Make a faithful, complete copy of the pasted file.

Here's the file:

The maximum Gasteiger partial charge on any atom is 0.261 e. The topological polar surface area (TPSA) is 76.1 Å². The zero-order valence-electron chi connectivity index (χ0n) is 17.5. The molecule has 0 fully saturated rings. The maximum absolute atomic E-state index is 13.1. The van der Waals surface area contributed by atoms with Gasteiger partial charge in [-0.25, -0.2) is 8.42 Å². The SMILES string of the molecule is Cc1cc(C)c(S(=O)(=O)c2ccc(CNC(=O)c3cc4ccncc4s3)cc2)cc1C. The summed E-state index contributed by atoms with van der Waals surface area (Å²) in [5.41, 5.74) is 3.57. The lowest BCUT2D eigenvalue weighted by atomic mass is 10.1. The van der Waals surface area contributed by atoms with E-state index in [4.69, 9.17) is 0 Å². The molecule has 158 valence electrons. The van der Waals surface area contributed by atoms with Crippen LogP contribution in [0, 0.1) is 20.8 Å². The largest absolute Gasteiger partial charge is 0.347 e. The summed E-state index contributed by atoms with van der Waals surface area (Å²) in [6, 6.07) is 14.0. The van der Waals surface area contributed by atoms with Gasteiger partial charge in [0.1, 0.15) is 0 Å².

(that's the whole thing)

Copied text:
The maximum Gasteiger partial charge on any atom is 0.261 e. The topological polar surface area (TPSA) is 76.1 Å². The zero-order valence-electron chi connectivity index (χ0n) is 17.5. The molecule has 0 fully saturated rings. The maximum absolute atomic E-state index is 13.1. The van der Waals surface area contributed by atoms with Gasteiger partial charge in [-0.25, -0.2) is 8.42 Å². The SMILES string of the molecule is Cc1cc(C)c(S(=O)(=O)c2ccc(CNC(=O)c3cc4ccncc4s3)cc2)cc1C. The summed E-state index contributed by atoms with van der Waals surface area (Å²) in [5.41, 5.74) is 3.57. The lowest BCUT2D eigenvalue weighted by atomic mass is 10.1. The van der Waals surface area contributed by atoms with E-state index in [4.69, 9.17) is 0 Å². The molecule has 158 valence electrons. The van der Waals surface area contributed by atoms with Crippen LogP contribution in [0, 0.1) is 20.8 Å². The largest absolute Gasteiger partial charge is 0.347 e. The summed E-state index contributed by atoms with van der Waals surface area (Å²) in [6, 6.07) is 14.0. The van der Waals surface area contributed by atoms with Gasteiger partial charge in [0.1, 0.15) is 0 Å².